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It is no secret that both state and federal governments have been scrutinizing the practice of employment background screening like never before and that they have been actively pursuing legislation and litigation to limit the use of this hiring tool.  See list below for examples:

  • dozens of new federal and state laws that affect hiring practices, employee rights and labor relations;
  • increased enforcement actions and lawsuits brought by the Equal Employment Opportunity Commission (EEOC) challenging the use of credit and criminal history;
  • a growing risk of discrimination charges (the EEOC received 99,947 discrimination charge filings in 2011—the highest number in its 46-year history);
  • legislative attempts to expand “protected class” status to the unemployed and ex-offenders;
  • an explosion of “failure to hire” suits due, in part, to the tight job market and a greater number of rejected applicants;
  • an increase in lawsuits for violations of the Fair Credit Reporting Act;
  • legal action related to the use of arrest records (PepsiCo recently lost a $3.1 million settlement related to this);
  • costly challenges related to obtaining proper consent to conduct background checks (First Transit lost a $5.9 million settlement for failure to do so);
  • “Ban the Box” initiatives at the state and local levels;
  • new state laws restricting the use of credit reports;
  • the prevalence of social media and other new technologies as screening tools;

Over the past couple of years, I have had the pleasure and privilege of working closely with a group of organizations and individuals determined to make sure that employers voices are being heard and that their concerns are being addressed.

I have not publicly broadcast my involvement in this group because I didn’t want to tip my hat as to strategies we were pursuing and tactics we intended to utilize along the way.  And while, we have only just begun, we are at a point where our efforts are becoming more public.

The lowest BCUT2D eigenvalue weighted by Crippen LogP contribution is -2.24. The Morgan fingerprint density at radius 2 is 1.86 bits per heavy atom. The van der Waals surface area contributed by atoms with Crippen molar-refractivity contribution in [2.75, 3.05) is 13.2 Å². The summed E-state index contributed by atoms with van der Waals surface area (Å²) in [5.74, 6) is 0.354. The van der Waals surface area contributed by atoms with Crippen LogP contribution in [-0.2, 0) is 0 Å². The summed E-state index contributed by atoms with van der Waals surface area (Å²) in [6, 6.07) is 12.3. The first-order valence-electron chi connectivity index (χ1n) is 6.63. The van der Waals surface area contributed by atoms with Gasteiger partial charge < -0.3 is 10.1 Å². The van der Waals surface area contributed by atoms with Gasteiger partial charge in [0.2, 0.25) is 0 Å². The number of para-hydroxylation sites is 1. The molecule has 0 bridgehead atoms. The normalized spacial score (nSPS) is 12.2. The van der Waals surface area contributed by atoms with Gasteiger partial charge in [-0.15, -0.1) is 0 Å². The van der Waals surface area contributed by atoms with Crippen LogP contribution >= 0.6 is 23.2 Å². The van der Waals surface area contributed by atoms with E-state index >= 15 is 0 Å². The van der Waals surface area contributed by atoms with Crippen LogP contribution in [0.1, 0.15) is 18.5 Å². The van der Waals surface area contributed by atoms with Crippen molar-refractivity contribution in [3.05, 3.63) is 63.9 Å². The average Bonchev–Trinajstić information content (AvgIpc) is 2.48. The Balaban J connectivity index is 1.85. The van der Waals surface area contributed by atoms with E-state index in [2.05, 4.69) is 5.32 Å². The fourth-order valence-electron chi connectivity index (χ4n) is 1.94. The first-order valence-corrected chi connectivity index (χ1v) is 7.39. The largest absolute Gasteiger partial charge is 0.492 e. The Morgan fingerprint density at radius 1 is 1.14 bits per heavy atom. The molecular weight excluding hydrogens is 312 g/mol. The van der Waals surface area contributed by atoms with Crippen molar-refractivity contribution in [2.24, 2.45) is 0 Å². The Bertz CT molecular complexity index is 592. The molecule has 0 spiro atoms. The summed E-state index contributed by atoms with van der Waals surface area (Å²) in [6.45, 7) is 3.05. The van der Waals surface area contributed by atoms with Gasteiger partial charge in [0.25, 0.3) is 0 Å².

The biggest issue we have been addressing lately is the EEOC’s efforts to develop new guidance on how employers should use both criminal records and credit reports.  And as these issues have been coming to a boiling point over the past several months, the group decided that it was time to go on record with our concerns about EEOC’s actions and advocate on behalf of employers who use these screening tools to mitigate risk in the workplace.

This week, we held the Due Diligence, Background Checks and Employment Conference at the U.S. Chamber of Commerce in Washington D.C.  This one day symposium featured presenters and panelists that spoke directly about the need for employers to conduct criminal background checks and the role they play in protecting their employees, their customers and their businesses.

Over the next week or so, I intend to highlight some of the information that was shared at this conference. But here is one thing that is vitally important to communicate.  The EEOC circulated new guidance on credit reports a couple weeks ago to their five commissioners and has fast-tracked final guidance.  It could come any day now.

Be prepared for guidelines that will effectively end the practice of checking a job candidate’s credit report at any time during the hiring process or tenure of their employment.  The burden of proof will be on the employer to demonstrate a business need.  This is not a doomsday prediction.  EEOC Commissioner, Victoria Lipnic (who is largely supportive of employer’s rights on background checks) spoke at this conference and even she shared her concerns about the use of credit reports and their potential for disparate impact on minorities.  If Commissioner Lipnic has reservations, it is a foregone conclusion that her colleagues will take an even stronger position against employer use.

Please know that we are doing everything in our power to highlight the ramifications of the new guidance and how employers will suffer if their ability to make an informed decision is restricted.

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